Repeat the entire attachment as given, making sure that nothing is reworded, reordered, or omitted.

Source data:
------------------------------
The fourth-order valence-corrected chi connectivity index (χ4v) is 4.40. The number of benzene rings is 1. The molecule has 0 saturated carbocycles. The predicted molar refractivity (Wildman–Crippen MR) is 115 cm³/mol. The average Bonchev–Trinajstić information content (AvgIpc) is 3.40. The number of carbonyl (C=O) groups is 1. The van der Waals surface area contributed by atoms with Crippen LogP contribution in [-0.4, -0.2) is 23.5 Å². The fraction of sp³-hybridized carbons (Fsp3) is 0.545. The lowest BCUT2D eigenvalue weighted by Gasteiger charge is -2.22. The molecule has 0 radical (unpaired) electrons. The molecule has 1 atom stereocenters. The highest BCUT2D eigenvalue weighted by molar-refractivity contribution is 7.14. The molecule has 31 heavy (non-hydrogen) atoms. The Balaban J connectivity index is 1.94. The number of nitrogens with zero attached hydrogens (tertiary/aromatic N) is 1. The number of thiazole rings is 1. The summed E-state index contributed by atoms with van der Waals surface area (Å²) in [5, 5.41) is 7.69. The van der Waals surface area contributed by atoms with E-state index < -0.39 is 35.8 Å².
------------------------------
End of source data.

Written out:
The fourth-order valence-corrected chi connectivity index (χ4v) is 4.40. The number of benzene rings is 1. The molecule has 0 saturated carbocycles. The predicted molar refractivity (Wildman–Crippen MR) is 115 cm³/mol. The average Bonchev–Trinajstić information content (AvgIpc) is 3.40. The number of carbonyl (C=O) groups is 1. The van der Waals surface area contributed by atoms with Crippen LogP contribution in [-0.4, -0.2) is 23.5 Å². The fraction of sp³-hybridized carbons (Fsp3) is 0.545. The lowest BCUT2D eigenvalue weighted by Gasteiger charge is -2.22. The molecule has 0 radical (unpaired) electrons. The molecule has 1 atom stereocenters. The highest BCUT2D eigenvalue weighted by molar-refractivity contribution is 7.14. The molecule has 31 heavy (non-hydrogen) atoms. The Balaban J connectivity index is 1.94. The number of nitrogens with zero attached hydrogens (tertiary/aromatic N) is 1. The number of thiazole rings is 1. The summed E-state index contributed by atoms with van der Waals surface area (Å²) in [5, 5.41) is 7.69. The van der Waals surface area contributed by atoms with E-state index < -0.39 is 35.8 Å².